BBC’s Headroom campaign “to tackle the psychological issues surrounding conditions such as anorexia, bulimia and obesity” began last night with this film about a morbidly obese teenager whose size is putting her life at risk.
“Growing numbers of people in the UK are affected by eating disorders and obesity and we want to draw attention to some of the extraordinarily complex psychological concerns around those disorders” explains Headroom campaign executive Nina Bell.
“The aim of Headroom is to help people find a way through the problems thrown at them in everyday lives, not by suggesting a particular course of action but by helping them to unravel the complexities involved and assisting them to find their own way to better mental health and well-being.”
Very honourable I’m sure but, cynic that I am, I felt that a big part of the programme was simply the shock factor that someone so young could be so large… Had this been an American show, it might well have been called something like, “When Good Kids Go Fat” or similar.
Anyway, at 33 stone, Georgia Davis – a 15 year old from Aberdare in South Wales – was too young for medication or surgery so instead, she spent nine months at the Wellspring Academy which is a “residential weight-loss school” in the USA – which costs £40,000 a year to attend – where they got Georgia to change her eating habits, develop an interest in exercise and find out what makes her turn to the foods that’ve caused her obesity.
And at Wellspring, Georgia did well; the weight began to fall off, she partook of the much venerated exercise and things were looking good. Maybe it was in part because she’d been taken out of her normal environs; that is, her home, where she looked after her invalid mother.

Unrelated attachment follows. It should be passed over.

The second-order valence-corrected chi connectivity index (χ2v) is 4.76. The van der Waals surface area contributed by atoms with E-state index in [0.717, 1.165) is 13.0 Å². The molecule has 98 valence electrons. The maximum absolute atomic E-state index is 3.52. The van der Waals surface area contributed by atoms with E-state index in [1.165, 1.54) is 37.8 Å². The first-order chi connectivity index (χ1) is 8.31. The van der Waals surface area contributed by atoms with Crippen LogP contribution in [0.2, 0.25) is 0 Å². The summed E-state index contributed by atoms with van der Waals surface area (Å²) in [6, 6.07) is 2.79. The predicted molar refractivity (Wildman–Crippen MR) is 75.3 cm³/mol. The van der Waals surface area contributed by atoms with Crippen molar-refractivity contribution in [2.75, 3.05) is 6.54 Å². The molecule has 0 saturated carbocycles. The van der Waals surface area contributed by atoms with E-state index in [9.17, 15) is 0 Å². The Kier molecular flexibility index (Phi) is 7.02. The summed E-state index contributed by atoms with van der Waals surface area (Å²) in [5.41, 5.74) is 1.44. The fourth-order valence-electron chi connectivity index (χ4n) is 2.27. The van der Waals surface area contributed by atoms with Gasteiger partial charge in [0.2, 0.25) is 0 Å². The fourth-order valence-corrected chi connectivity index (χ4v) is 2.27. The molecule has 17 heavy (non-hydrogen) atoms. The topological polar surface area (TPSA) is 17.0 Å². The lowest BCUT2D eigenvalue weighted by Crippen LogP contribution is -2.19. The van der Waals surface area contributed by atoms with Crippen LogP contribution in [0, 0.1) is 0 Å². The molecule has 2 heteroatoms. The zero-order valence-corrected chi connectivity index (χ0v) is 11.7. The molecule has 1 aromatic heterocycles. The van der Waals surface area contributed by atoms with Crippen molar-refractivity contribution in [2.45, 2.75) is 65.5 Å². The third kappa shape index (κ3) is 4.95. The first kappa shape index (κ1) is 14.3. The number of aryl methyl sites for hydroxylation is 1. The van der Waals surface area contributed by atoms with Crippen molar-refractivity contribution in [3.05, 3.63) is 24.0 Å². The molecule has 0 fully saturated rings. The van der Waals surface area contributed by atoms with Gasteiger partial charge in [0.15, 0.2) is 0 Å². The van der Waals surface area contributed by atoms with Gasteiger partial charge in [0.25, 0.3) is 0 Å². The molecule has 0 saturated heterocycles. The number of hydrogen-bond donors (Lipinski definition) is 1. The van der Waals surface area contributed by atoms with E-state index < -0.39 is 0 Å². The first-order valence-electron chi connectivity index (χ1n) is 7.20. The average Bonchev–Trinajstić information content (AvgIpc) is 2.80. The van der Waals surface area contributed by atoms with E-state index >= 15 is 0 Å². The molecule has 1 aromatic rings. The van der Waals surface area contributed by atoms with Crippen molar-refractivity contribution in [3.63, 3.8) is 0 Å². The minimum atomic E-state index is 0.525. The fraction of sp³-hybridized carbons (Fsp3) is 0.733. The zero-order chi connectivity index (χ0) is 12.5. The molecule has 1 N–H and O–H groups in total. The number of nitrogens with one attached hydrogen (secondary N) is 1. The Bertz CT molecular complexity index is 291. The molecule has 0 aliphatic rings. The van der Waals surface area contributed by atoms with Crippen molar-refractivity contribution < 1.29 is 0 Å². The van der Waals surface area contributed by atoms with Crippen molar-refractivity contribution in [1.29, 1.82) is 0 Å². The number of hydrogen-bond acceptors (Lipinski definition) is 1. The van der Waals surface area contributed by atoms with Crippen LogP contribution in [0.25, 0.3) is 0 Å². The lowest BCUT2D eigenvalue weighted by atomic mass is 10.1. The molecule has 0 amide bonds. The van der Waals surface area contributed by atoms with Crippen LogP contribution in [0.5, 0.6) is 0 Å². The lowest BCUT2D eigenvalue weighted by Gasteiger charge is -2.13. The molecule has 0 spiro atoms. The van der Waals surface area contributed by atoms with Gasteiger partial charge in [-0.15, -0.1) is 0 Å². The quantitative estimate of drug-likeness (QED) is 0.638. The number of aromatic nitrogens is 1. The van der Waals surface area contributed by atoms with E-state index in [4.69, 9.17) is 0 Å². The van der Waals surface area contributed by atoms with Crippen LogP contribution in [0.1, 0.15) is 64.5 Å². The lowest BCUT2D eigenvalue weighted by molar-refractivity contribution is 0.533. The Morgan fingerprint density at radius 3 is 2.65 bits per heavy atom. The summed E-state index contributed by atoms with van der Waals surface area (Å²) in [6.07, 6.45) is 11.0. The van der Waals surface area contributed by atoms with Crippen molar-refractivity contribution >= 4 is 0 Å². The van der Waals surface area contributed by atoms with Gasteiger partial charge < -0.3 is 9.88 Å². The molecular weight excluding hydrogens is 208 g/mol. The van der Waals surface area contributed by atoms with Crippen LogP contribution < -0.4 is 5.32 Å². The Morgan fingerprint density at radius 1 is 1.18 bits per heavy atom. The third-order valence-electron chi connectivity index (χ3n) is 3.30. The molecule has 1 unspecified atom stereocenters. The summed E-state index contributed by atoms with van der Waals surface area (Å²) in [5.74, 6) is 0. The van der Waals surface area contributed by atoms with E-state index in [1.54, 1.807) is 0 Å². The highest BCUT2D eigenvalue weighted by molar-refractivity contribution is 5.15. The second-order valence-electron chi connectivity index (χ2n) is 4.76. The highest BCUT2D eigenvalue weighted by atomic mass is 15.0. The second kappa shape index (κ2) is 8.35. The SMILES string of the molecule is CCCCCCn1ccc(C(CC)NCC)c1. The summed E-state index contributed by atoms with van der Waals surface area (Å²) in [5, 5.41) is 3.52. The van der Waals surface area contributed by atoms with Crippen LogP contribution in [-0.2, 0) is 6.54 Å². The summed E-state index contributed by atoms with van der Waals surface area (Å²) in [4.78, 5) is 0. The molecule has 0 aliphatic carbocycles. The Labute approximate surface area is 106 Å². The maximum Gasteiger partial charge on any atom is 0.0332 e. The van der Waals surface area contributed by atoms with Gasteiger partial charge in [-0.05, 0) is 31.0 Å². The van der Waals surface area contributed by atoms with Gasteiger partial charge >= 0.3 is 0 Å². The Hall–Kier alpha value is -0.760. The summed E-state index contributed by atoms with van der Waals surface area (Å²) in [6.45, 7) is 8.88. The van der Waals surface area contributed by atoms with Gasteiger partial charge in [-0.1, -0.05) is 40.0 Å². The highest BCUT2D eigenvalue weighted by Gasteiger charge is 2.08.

Georgia reckoned that her issues with overeating began when he dad died when she was just five years old, and I believe her… When my father died when I was eleven, I recall being constantly offered sweets and cakes – as well as copious quantities of tea, which I’ve not been able to stomach since – as if eating would take away the grief of losing a parent…
Well intentioned these sweetie givers no doubt were, but for Georgia, the pattern was set. That said though, even at five, Georgia was a chubby girl, but obviously, her father dying didn’t help anything.
Anyway, back to her Wellspring experience and I was expecting the kind of Brat Camp confrontations and tantrums when chocolate éclairs weren’t forthcoming on demand and I was similarly expecting teary or angry refusals to join in the exercise programs but none of that happened. Georgia showed real determination to rid herself of the life-threatening weight and even when she came home for Christmas – a trial of her mettle if ever there was one – she stoically stuck to what she’d learned at Wellspring.
In fact, she was one of the few kids from the academy who actually managed to lose more weight over the Christmas break, and she didn’t let up on her regime of getting up at 6.30 in the morning and doggedly ensuring she clocked up her allotted 10,000 steps a day.
And as the fat disappeared, a confident and happy Georgia began to appear; she’d clearly been hiding in there all this time and with the shedding of her fat, her real self began to emerge in a charming butterfly from chrysalis-esque manner as she lost a fabulous twelve stone!
The Sun ran an article about her on April 13th which you can read here.
This was a touching and moving story of a young girl’s ascent from misery to happiness as she took proactive measures to change her destiny, which, had she not done so, would probably have featured a very large coffin, so well done Georgia!
Advice, wellbeing guides and webcasts relating to eating disorders can be found at bbc.co.uk/headroom and an action line – 08000 933 193 – is available to offer callers advice about where to get support if they, or someone they know, has an eating disorder.